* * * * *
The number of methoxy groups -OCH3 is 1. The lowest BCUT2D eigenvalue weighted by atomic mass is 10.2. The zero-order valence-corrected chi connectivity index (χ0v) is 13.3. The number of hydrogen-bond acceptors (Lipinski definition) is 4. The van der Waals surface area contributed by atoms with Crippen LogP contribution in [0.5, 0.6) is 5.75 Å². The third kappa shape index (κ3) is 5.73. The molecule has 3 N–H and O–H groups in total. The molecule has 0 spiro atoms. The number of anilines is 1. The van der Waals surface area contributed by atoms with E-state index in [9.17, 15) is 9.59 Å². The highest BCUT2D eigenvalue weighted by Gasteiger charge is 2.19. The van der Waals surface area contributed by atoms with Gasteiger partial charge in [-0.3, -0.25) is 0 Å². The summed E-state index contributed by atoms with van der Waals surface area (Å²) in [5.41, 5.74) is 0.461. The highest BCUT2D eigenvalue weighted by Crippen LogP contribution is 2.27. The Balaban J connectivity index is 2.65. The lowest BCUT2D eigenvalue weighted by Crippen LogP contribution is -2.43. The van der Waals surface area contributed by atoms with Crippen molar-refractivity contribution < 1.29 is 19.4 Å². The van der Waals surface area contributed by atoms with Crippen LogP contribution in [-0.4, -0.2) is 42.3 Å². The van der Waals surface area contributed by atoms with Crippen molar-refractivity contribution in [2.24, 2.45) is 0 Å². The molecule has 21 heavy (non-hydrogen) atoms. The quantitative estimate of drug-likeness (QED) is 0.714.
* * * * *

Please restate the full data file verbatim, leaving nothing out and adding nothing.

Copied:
The number of methoxy groups -OCH3 is 1. The lowest BCUT2D eigenvalue weighted by atomic mass is 10.2. The zero-order valence-corrected chi connectivity index (χ0v) is 13.3. The number of hydrogen-bond acceptors (Lipinski definition) is 4. The van der Waals surface area contributed by atoms with Crippen LogP contribution in [0.5, 0.6) is 5.75 Å². The third kappa shape index (κ3) is 5.73. The molecule has 3 N–H and O–H groups in total. The molecule has 0 spiro atoms. The number of anilines is 1. The van der Waals surface area contributed by atoms with E-state index in [9.17, 15) is 9.59 Å². The highest BCUT2D eigenvalue weighted by Gasteiger charge is 2.19. The van der Waals surface area contributed by atoms with Gasteiger partial charge in [-0.3, -0.25) is 0 Å². The summed E-state index contributed by atoms with van der Waals surface area (Å²) in [5.41, 5.74) is 0.461. The highest BCUT2D eigenvalue weighted by Crippen LogP contribution is 2.27. The Balaban J connectivity index is 2.65. The lowest BCUT2D eigenvalue weighted by Crippen LogP contribution is -2.43. The van der Waals surface area contributed by atoms with Crippen molar-refractivity contribution < 1.29 is 19.4 Å². The van der Waals surface area contributed by atoms with Crippen LogP contribution in [-0.4, -0.2) is 42.3 Å². The van der Waals surface area contributed by atoms with Crippen molar-refractivity contribution in [2.24, 2.45) is 0 Å². The molecule has 21 heavy (non-hydrogen) atoms. The quantitative estimate of drug-likeness (QED) is 0.714.